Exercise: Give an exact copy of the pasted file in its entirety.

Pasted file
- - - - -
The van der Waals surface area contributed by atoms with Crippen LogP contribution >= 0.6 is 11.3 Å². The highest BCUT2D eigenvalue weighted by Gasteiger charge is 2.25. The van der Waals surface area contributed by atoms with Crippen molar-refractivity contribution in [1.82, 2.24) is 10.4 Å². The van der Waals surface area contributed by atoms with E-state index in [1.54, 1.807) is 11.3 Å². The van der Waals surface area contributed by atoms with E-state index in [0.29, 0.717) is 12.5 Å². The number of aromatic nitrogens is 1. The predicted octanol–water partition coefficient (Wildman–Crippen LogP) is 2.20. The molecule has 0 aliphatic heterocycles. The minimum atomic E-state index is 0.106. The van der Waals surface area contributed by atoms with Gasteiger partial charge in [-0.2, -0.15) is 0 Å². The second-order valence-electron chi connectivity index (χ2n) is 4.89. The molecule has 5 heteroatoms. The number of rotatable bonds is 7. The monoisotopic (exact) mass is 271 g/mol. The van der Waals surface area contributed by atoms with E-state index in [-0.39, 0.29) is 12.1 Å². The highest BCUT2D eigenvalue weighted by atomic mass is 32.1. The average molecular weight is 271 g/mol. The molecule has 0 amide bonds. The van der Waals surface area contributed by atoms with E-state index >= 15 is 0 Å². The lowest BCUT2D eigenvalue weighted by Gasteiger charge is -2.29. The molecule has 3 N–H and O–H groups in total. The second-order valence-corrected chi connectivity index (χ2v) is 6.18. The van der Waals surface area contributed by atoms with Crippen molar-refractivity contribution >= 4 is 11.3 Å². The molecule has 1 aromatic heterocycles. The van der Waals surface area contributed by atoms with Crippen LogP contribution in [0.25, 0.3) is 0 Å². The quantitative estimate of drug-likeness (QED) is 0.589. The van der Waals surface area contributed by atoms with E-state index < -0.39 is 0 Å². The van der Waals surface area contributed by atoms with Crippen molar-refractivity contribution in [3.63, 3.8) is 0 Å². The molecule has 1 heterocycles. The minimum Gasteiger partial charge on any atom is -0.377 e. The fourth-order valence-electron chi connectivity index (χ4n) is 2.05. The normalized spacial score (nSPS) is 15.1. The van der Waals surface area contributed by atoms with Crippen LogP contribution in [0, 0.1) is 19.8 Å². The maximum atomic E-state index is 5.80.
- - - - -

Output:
The van der Waals surface area contributed by atoms with Crippen LogP contribution >= 0.6 is 11.3 Å². The highest BCUT2D eigenvalue weighted by Gasteiger charge is 2.25. The van der Waals surface area contributed by atoms with Crippen molar-refractivity contribution in [1.82, 2.24) is 10.4 Å². The van der Waals surface area contributed by atoms with E-state index in [1.54, 1.807) is 11.3 Å². The van der Waals surface area contributed by atoms with E-state index in [0.29, 0.717) is 12.5 Å². The number of aromatic nitrogens is 1. The predicted octanol–water partition coefficient (Wildman–Crippen LogP) is 2.20. The molecule has 0 aliphatic heterocycles. The minimum atomic E-state index is 0.106. The van der Waals surface area contributed by atoms with Gasteiger partial charge in [-0.2, -0.15) is 0 Å². The second-order valence-electron chi connectivity index (χ2n) is 4.89. The molecule has 5 heteroatoms. The number of rotatable bonds is 7. The monoisotopic (exact) mass is 271 g/mol. The van der Waals surface area contributed by atoms with E-state index in [-0.39, 0.29) is 12.1 Å². The highest BCUT2D eigenvalue weighted by atomic mass is 32.1. The average molecular weight is 271 g/mol. The molecule has 0 amide bonds. The van der Waals surface area contributed by atoms with E-state index >= 15 is 0 Å². The lowest BCUT2D eigenvalue weighted by Gasteiger charge is -2.29. The molecule has 3 N–H and O–H groups in total. The second-order valence-corrected chi connectivity index (χ2v) is 6.18. The van der Waals surface area contributed by atoms with Crippen molar-refractivity contribution >= 4 is 11.3 Å². The molecule has 1 aromatic heterocycles. The van der Waals surface area contributed by atoms with Crippen LogP contribution in [0.25, 0.3) is 0 Å². The quantitative estimate of drug-likeness (QED) is 0.589. The van der Waals surface area contributed by atoms with E-state index < -0.39 is 0 Å². The van der Waals surface area contributed by atoms with Crippen molar-refractivity contribution in [3.63, 3.8) is 0 Å². The molecule has 1 heterocycles. The minimum Gasteiger partial charge on any atom is -0.377 e. The fourth-order valence-electron chi connectivity index (χ4n) is 2.05. The normalized spacial score (nSPS) is 15.1. The van der Waals surface area contributed by atoms with Crippen LogP contribution in [0, 0.1) is 19.8 Å². The maximum atomic E-state index is 5.80.